Be a Better Paralegal 10 Day Challenge-Day 1-How to Handle a Bad Work Assignment

As part of my 10 Day Be a Better Paralegal Challenge, I am posting several ways yu can improve your career and daily work routines, which in turn make you a more productive and professional paralegal!  Jump in on the challenge and see how you can improve your career. Be sure to follow the blog to get all 10 challenges! This month I'll talk about a tough one for paralegals and legal assistants...the poor work assignment.  


One of the problems paralegals often face is when you are given a bad work assignment. Trust me, you will know when it happens.  You are handed at an assignment, go back to your office, and for whatever reason, you are baffled as to how you are supposed to get it done. There are a lot of reasons an assignment is bad.  For example:
  • You are given a assignment that is beyond your capabilities or one that legally and ethically you should not be doing.    
  • You are given an assignment with a vague description and deadline. 
  • You are given a detailed and complicated assignment with no assistance or enough time to complete it. 
  •  You are given competing assignments from two different attorneys who want you to prioritize their needed work. 
  • You are given a last minute project you know won't be completed on time.  
  •  You are given a project to complete but not given access to the proper resources to get it done.  
I personally have been given an assignment I knew I could not complete by the deadline. This assignment required the use of outside vendors and access to certain databases that I simply did not have or was allowed by the firm to utilize.  In my case, the attorneys who gave me the assignment assumed that the firm gave us that access, but they did not.  After an honest conversation with the attorneys (and trying hard not to make them look stupid) I was granted access.  It was a simple case of the attorneys not realizing that the firm does not pay for certain research and legal websites that required a subscription.  They also did not realize how large the scope of the project actually was and why we needed the outside vendors to complete the work.  Our law firm did not have the ability to put 50,000 pages of records on a back up hard drive and they understood that once it was discussed.  

And that is the best advice I can give for fixing a bad assignment.  Remember, poor work reflects on you and no one else.  If the assignment is poor, write out your questions and problems, go to the attorney as quickly as possible and discuss the issues.  Ask more questions to get relevant information so that you turn in an assignment on time and done correctly.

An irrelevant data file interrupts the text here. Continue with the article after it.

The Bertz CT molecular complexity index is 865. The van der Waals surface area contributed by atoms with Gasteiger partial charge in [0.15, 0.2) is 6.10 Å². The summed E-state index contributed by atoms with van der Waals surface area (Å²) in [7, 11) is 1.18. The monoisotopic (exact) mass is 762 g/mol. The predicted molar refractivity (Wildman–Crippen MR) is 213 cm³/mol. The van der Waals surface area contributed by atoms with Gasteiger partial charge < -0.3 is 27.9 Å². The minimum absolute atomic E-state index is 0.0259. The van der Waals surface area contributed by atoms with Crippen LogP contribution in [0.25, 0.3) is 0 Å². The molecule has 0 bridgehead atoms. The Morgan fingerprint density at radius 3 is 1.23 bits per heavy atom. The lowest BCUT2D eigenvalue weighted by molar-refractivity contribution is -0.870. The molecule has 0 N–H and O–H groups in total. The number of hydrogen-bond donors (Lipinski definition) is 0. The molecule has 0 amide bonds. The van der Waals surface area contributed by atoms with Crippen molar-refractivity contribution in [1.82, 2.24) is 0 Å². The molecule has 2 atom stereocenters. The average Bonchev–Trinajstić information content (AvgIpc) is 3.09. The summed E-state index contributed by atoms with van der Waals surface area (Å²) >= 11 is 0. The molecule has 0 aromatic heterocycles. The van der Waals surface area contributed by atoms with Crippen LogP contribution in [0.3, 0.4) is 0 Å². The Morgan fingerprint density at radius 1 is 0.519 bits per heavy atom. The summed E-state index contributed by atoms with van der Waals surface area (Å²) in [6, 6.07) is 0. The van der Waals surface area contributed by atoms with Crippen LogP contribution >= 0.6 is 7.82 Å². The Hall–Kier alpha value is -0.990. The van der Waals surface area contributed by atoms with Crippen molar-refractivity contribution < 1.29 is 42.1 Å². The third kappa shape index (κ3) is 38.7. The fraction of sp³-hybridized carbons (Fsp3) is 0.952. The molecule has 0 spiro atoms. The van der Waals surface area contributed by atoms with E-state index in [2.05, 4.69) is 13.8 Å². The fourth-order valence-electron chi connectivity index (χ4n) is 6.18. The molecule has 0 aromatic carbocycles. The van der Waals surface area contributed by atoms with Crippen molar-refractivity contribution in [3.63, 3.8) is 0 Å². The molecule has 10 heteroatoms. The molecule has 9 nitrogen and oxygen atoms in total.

If there is no way an assignment can be done on time, you must tell the attorney right away so that an alternative plan can be hashed out.  Be sure your reasons for not making the deadline are legitimate.  Be prepared with alternatives or a way to make the deadline perhaps by asking for an assistant on the project. 

Again, my best advice is honest, open communication with the attorney, done in a timely manner so as to avoid missing the deadline entirely, leaving only you to blame.  


Quick tips:


  1. Clarify the assignment. This should calm your reservations and may even solve your problems in one step. There’s nothing worse than spending a second longer on a task that you’re dreading because you were unclear about it.
  2. Be positive or at least appear to be. Don’t give into the temptation to vent if you can. You don’t have to be happy about the assignment, but you should keep it to yourself. If you must vent, find a confidant – loved one, friend, or anyone else you trust – who will give you a sounding board and will cut you off before you say something you shouldn’t.
  3. Work efficiently and don’t procrastinate. It’s better to face a problem and get past it rather than let it linger. Never let bad assignments stress you.
  4. When it’s done, let it go. People sometimes let the bad stories cling to them, and it poisons their future work. Take a deep breath, and move on the next, hopefully better, challenge. 

1 comment:

Albert Barkley said...

You post will be a good guideline resource for me to accept challenges that come in way of my MBA assignment. Thanks for sharing.

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